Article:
how to develop better habits this year (3/6)

Commit to a Daily Challenge

I’ve participated in various daily challenges and last year, I even created one, The Karma Yogi Gratitude Challenge for 21 consecutive days. There’s something both sacred and freeing about daily challenges. It pays off to surrender to a system where all we have to do is show up every day, and let the person in charge guide you. The automation and giving up control can help us immensely in building momentum, which we couldn’t achieve by ourselves. And of course, the community (if available) plays a huge role in developing accountability, commitment and inspiration as well so that we stay on track. This is why the 30-Day yoga challenges at the Yoga with Adriene YouTube channel are so popular and effective. You know what you’re doing for the next month and simply follow the regimen. To kick off 2020, I’d encourage you to participate in The 21-Day Karma Yogi Gratitude challenge. It will help you cultivate an attitude of gratitude bringing you benefits in all aspects of your life. The bottom line is that if you want to cultivate better habits this year, look for a challenge that inspires you and enroll in it. Just surrender to the process, and don’t worry about what it’s about or who else you have along with you. 

Set up Physical Reminders

Something that can strengthen the resolve within you and help you cultivate a given habit or behavior, or a certain positive attitude towards life is having a physical object that reminds you of it. They make your commitment more real and visual. This is a simple and straightforward way to keep ourselves accountable and on track. Bestselling author and modern Stoic Ryan Holiday has a picture of Oliver Sacks with a sign that reads “NO!” that helped him and now helps Holiday to use that impactful word whenever necessary. I have an Easy button from Staples on my desk that reminds me every day of the importance of play and helps me relax and choose the natural and easy way of living and working on a day to day basis. A few weeks back, I also printed out a Marcus Aurelius quote that’s easily visible to me in my room at all times to help me choose calm over anger and let go of complaining. These physical totems breathe life into our commitments and resolutions and hence can be of great significance to us as we work towards becoming better versions of ourselves.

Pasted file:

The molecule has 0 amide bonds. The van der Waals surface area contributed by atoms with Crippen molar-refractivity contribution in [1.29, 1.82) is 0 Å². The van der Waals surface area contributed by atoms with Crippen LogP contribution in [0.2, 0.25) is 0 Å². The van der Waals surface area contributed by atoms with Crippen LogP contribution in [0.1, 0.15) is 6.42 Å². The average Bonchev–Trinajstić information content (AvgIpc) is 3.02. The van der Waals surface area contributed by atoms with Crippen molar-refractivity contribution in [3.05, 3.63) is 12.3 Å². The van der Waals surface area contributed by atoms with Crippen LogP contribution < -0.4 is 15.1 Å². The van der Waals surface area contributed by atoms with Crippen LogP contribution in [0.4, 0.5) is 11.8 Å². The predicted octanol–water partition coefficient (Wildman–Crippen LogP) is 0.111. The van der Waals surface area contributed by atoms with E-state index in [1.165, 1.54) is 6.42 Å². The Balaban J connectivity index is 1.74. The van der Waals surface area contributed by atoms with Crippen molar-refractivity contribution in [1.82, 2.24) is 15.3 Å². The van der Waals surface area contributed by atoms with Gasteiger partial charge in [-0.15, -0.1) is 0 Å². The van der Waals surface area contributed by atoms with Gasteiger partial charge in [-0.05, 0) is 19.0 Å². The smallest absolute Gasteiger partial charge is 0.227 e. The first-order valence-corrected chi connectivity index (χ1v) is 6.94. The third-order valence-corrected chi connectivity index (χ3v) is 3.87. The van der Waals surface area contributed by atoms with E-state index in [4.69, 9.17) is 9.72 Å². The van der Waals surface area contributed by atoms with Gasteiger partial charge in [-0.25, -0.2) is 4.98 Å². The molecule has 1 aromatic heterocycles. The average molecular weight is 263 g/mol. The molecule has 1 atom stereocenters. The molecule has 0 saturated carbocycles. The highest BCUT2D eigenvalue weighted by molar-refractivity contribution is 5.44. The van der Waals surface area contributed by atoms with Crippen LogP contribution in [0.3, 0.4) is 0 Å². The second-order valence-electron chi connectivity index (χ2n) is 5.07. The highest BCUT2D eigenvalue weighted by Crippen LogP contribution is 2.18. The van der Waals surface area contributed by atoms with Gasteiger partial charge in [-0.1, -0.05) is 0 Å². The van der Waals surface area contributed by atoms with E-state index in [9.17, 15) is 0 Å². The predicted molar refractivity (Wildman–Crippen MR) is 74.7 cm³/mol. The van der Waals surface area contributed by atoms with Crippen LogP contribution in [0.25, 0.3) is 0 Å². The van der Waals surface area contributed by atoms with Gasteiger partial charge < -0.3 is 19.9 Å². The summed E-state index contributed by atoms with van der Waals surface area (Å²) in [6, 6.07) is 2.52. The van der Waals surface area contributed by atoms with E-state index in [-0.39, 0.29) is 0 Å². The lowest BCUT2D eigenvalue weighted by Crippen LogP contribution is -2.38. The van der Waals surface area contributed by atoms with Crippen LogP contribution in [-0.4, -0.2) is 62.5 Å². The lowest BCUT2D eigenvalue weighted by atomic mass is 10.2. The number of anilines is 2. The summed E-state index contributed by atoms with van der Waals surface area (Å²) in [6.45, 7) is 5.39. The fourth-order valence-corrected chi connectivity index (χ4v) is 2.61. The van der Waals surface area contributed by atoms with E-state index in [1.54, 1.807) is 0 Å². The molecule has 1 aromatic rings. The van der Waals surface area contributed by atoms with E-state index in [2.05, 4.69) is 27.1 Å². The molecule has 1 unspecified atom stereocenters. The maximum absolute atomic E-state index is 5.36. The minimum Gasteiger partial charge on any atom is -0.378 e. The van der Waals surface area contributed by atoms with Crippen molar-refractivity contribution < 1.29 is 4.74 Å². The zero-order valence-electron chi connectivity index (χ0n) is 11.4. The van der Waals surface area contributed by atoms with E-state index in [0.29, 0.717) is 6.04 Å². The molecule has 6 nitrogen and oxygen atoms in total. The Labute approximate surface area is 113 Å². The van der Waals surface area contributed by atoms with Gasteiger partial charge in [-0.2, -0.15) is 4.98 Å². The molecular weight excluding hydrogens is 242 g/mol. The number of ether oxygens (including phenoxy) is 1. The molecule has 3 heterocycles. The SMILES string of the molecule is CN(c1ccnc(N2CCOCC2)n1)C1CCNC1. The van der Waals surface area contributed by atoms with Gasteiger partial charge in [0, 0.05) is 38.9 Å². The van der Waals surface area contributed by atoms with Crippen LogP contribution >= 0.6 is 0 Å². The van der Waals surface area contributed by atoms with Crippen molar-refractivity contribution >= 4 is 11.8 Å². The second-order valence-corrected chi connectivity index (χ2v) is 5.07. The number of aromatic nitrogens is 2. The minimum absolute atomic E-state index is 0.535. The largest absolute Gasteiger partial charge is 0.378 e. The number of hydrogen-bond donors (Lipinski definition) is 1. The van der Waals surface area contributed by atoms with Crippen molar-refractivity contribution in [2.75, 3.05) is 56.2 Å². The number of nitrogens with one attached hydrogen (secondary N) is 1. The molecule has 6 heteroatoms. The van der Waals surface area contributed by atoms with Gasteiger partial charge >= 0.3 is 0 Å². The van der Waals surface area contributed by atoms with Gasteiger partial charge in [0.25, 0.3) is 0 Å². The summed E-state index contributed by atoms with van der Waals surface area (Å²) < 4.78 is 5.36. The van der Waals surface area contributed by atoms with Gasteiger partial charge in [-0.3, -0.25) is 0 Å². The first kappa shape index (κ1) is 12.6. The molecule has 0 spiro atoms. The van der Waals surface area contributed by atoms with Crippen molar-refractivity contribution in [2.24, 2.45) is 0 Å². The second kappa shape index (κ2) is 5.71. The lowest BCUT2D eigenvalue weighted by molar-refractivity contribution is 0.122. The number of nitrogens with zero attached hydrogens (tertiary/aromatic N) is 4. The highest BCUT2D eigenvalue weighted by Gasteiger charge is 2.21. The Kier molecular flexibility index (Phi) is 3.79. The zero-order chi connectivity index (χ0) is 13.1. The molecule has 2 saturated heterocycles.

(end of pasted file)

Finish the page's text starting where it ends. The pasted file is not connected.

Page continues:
Gamify It 

One effective way to build a new habit is to make the entire process interesting by gamifying it. A great example of this is the 30-Day Minimalism Game introduced by the Minimalists. In this game, you find a friend, family member, or coworker who’s willing to declutter and minimize their stuff with you next month. On the first day of the month, each person gets rid of one thing. On the second day, two things. On the third, three things. So forth and so on. You can choose to minimize anything. Every material possession must be out of your home—and out of your life—by midnight each day whether you donate, sell, or trash your excess. It’s an easy game at first. But it becomes more challenging by the second week. Whoever keeps it going the longest wins. And if you both make it to the end of the month, you both win. You can also choose to go on some apps such as Spar! that can get you engaged into incorporating a certain behavior or action in your daily routine via friendly competition with others and cash rewards.